Kumbakonam is a temple town in Thanjavur district and is located at a distance of 40 Km from Thanjavur. As it was auspicious Ekadasi day, we got up early in the morning and went to Bhagavatha Padithurai bathing ghat on the bank of River Kaveri, situated in the heart of the town.
Bhagavatha Padithurai Bathing Ghat, River Kaveri
It was a wonderful experience having a holy dip / bath in River Kaveri in the auspicious Hindu month of Kartikam. After getting ourselves purified in Kaveri waters, we proceeded to Adi Kumbeshwara Swamy temple.
  1. Adi Kumbeswara temple, Kumbakonam

    In this temple Lord Shiva is worshiped in Lingam form as Adi Kumbeswara. His divine consort Parvati Devi is worshiped in the name of Mangalambigai Amman. It is believed that the temple town of Kumbakonam derived its name from this 7th century CE temple which is existing from Chola period. The temple complex has many small shrines and halls. After going round the temple we proceeded to another Shiva temple named Airavateswara temple.
  2. Airavateswara temple in Darasuram

    That 's me Padma (in blue sari), my husband Ravishankar, my co-sister-in-law (Lakshmi) to my left and 
    my mother in green sari, at Iravateswara temple
    The temple is located in Darasuram near Kumbakonam. This 12th century CE temple was built by Rajaraja Chola. This is a World Heritage Site and is one of the Great Living Chola Temples (a cluster of 18 temples of the medieval era. There is a tank in the temple with a connected channel through which Kaveri waters are brought to the tank. As per the legend carved on the stone, the temple derived its name from Airawat (Indra's divine vehicle / vahana) whose white color was restored after taking a dip in the tank.

    This ancient temple is a storehouse of great stone carvings. Tourists who visit the temple and want to know the intricate details need to engage a guide.
  3. Nageswara Swamy temple, Kumbakonam

    In our chain visits to temples, we next went to Nageswaraswamy temple located in the centre of Kumbakonam. The temple is dedicated to Lord Shiva who is worshiped in the name of Nageswara / Nagaraja (the Lord of Serpents). This is one of the prominent Shiva temples in Kumbokonam that reflects the early Chola art of the 9th century CE.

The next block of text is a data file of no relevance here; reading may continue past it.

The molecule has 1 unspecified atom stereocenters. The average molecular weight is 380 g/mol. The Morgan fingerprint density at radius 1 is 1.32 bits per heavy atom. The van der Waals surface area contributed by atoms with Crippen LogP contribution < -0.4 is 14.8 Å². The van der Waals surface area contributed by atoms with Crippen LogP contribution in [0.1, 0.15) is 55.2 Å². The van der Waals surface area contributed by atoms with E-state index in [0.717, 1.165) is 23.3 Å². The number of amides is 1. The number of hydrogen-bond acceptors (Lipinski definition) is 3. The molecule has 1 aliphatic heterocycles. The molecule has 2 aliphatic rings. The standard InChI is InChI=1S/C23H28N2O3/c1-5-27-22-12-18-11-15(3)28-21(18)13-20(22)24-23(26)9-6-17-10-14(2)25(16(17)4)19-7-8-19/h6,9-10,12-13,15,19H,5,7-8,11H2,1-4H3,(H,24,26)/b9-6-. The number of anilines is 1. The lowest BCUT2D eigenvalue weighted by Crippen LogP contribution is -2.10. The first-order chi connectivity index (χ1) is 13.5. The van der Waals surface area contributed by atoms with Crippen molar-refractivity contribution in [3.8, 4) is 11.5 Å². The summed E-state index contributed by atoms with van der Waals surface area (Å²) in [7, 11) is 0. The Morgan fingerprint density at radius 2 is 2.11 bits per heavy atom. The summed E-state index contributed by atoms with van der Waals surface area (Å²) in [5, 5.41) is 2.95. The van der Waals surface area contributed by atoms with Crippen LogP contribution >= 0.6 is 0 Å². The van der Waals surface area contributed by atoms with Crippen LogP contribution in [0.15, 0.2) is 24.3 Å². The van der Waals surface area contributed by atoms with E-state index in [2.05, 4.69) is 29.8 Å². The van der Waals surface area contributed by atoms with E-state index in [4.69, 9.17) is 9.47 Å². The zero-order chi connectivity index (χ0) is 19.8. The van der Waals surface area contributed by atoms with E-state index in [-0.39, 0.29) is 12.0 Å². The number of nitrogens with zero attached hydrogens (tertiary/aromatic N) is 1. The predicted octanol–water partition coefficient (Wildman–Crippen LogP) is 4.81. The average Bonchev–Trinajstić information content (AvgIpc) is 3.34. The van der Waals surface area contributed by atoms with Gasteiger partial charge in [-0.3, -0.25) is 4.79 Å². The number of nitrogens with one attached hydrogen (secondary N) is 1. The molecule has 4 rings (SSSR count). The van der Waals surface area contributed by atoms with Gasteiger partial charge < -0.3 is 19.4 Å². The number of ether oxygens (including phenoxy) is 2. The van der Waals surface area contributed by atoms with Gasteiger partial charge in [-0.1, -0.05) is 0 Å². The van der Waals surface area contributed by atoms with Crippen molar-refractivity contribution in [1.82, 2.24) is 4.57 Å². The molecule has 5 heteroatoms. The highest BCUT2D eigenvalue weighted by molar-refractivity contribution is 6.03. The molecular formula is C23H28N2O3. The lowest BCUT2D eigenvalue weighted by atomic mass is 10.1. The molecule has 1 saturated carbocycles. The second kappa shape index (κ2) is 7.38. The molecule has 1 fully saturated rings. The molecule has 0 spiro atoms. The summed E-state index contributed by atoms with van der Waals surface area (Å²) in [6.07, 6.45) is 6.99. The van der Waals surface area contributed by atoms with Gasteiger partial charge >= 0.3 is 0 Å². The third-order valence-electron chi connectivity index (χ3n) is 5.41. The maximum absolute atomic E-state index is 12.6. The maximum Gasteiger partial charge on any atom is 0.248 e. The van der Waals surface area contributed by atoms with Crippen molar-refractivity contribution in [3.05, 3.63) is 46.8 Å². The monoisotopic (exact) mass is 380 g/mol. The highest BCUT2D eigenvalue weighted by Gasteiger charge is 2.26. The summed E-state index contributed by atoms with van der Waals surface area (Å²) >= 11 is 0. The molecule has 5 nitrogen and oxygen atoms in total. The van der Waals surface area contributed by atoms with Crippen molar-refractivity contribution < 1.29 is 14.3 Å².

4. Uppiliappan temple, Kumbakonam

    Our next visit was to Uppiliappan temple located near Thirunageswaram which is a village in the outskirts of Kumbakonam. The temple is dedicated to Lord Vishnu who is worshiped as Uppiliappan and His divine consort Lakshmi Devi is worshiped as Bhoomadevi / Bhoodevi (Mother Earth). This temple is one of the Divya Desams (108 Vishnu temples as mentioned in the works of Alwars).

    There is also a shrine of Markandeya in the temple premises. It is believed that Uppiliappan appeared before Markandeya at this place. After spending some time in the divine ambiance we proceeded to the Sarangapani temple next temple
  5. Sarangapani temple, Kumbakonam

    Sarangapani temple at Kumbakonam
    From Uppiliappan temple, we went to Sarangapani temple in Kumbakonam which is yet another Divya Desams. Here Lord Vishnu is worshiped as Sarangapani and Lakshmi Devi is worshiped as Komalavalli Thayar.
  6. Thyagaraja temple, Thiruvarur

    After few temple visits in Kumbakonam, we had lunch and we then went to Thiruvarur - birth place of Tyagaraja, Muthuswami Deekshitar and Shyama Sastry (the Trinity of Carnatic music) and visited Thyagaraja temple which is dedicated to Lord Shiva in the form Marakatha (gemstone emerald) Lingam worshiped as Vanmiganathar. Thiyagaraja is the main deity and Parvati Devi is worshiped as Kondi. This is a 9th century CE temple of the Chola period. We were very much moved and tears rolled down our eyes on seeing the temple priest doing alankaram (decorating) and performing puja with dedication oblivious of the surroundings.